Adoption of innovative products on Australian road infrastructure projects
AbstractProduct innovation is an important contributor to the performance of infrastructure projects in the construction industry. Maximizing the potential for innovative product adoption is a challenging task due to the complexities of the construction innovation system. A qualitative methodology involving interviews with major construction project stakeholders is employed to address the research question: ‘What are the main obstacles to the adoption of innovative products in the road industry?’ The characteristics of six key product innovation obstacles in Australian road projects are described. The six key obstacles are: project goal misalignment, client pressures, weak contractual relations, lack of product trialling, inflexible product specifications and product liability concerns. A snapshot of the dynamics underlying these obstacles is provided. There are few such assessments in the literature, despite the imperative to improve construction innovation rates globally in order to deliver road infrastructure projects of increasing size and complexity. Key obstacles are interpreted through an open innovation construct, providing direction for policy to enhance the uptake of innovation across the construction product supply network. Early evidence suggests the usefulness of an open innovation construct that integrates three conceptual lenses: network governance, absorptive capacity and knowledge intermediation, in order to interpret product adoption obstacles in the context of Australian road infrastructure projects. The paper also provides practical advice and direction for government and industry organizations that wish to promote the flow of innovative product knowledge across the construction supply network.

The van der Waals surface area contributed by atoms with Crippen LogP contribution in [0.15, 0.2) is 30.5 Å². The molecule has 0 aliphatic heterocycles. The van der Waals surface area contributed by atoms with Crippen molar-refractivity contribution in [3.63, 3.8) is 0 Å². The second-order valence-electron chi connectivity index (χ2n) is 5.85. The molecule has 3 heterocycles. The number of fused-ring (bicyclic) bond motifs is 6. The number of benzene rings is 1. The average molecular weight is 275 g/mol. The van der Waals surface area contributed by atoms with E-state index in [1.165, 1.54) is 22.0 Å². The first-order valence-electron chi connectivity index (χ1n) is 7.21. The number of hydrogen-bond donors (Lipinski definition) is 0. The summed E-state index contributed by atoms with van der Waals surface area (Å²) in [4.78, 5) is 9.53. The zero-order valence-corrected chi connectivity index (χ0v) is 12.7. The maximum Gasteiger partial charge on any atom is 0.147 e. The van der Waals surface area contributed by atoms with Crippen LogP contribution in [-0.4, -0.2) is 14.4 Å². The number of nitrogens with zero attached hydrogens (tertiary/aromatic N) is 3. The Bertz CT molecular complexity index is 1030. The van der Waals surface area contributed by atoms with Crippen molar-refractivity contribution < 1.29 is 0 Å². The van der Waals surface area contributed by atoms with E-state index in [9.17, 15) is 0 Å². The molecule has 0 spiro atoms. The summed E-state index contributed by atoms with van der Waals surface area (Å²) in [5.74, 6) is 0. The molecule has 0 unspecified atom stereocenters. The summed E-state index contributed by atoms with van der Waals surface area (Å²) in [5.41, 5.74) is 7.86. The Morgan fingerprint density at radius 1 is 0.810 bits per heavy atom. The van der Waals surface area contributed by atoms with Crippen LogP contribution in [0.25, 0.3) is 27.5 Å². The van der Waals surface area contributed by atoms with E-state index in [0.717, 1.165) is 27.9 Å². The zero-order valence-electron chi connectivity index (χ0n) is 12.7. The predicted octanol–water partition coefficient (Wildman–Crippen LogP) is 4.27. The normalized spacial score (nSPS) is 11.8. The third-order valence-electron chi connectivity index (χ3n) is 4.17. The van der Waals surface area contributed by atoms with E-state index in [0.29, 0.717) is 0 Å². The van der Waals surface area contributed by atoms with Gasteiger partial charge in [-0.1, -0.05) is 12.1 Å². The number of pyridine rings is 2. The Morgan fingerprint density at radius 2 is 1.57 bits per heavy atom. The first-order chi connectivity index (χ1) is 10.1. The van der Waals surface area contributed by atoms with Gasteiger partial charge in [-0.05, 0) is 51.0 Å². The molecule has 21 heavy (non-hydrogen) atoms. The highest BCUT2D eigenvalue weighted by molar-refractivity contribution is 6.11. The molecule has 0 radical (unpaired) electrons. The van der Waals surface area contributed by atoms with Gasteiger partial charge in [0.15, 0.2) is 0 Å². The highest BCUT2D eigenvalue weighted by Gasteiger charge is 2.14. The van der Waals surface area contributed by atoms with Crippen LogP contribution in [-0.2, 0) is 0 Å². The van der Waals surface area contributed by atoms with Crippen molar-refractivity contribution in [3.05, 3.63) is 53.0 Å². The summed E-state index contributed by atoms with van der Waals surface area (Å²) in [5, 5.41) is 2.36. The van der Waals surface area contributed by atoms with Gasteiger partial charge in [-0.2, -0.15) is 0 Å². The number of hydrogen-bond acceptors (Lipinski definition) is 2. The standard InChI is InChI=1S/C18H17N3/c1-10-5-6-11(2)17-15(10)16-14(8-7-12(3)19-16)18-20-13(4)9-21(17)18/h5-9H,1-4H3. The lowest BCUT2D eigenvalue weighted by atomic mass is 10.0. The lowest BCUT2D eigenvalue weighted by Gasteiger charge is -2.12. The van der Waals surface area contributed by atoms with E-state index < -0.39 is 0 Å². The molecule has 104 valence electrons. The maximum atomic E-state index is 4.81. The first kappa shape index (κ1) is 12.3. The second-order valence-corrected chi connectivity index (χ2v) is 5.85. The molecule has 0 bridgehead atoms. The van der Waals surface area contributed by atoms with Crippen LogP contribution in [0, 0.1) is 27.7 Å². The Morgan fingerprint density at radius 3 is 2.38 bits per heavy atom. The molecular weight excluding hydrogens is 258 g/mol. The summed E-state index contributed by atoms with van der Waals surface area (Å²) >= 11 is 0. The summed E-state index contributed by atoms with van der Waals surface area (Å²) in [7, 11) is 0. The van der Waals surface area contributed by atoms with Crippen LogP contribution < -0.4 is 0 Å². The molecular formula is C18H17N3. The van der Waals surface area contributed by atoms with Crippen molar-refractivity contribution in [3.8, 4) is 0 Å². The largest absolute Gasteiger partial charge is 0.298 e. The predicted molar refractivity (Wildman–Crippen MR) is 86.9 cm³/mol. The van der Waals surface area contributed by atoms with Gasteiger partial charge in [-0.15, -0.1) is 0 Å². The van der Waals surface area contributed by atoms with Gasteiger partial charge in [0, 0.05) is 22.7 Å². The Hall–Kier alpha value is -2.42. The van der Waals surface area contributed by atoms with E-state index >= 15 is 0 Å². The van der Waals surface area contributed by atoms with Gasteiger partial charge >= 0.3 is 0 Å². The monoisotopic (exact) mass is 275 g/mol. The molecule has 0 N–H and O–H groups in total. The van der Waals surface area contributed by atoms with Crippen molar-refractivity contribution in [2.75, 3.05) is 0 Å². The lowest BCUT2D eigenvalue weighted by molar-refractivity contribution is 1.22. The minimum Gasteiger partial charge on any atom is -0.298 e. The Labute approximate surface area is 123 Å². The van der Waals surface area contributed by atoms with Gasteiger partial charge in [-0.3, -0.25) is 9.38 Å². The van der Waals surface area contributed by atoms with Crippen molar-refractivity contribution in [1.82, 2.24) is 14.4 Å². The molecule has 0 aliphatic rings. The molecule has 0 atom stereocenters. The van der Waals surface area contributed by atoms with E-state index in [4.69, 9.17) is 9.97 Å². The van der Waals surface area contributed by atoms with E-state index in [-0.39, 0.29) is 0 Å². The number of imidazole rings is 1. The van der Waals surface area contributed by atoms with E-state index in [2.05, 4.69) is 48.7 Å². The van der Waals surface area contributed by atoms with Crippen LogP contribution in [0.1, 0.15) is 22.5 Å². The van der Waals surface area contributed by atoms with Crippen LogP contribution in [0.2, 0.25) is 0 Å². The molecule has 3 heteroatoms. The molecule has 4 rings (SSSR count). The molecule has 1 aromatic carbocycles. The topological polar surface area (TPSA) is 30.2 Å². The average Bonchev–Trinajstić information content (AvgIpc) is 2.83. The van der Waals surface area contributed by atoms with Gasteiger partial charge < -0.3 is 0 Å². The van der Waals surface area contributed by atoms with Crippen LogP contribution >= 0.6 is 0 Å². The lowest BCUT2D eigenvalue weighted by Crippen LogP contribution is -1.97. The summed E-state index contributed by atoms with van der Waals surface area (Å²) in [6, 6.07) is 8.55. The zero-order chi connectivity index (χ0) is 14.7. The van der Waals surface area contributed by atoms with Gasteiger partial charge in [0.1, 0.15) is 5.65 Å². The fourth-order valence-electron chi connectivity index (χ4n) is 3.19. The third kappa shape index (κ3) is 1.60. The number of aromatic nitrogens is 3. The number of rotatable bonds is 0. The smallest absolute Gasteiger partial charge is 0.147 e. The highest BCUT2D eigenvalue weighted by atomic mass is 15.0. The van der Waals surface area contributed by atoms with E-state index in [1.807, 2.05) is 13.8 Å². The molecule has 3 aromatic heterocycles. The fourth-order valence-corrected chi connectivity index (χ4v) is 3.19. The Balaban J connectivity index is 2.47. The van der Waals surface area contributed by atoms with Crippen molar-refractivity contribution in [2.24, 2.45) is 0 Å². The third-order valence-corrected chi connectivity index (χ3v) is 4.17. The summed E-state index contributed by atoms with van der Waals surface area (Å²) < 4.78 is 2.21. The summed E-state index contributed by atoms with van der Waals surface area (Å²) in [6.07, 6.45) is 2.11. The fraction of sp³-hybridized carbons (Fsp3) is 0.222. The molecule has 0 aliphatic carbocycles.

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Bibliographic InfoArticle provided by Taylor & Francis Journals in its journal Construction Management and Economics.
Volume (Year): 30 (2012)
Issue (Month): 4 (February)
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Web page: http://www.tandfonline.com/RCME20
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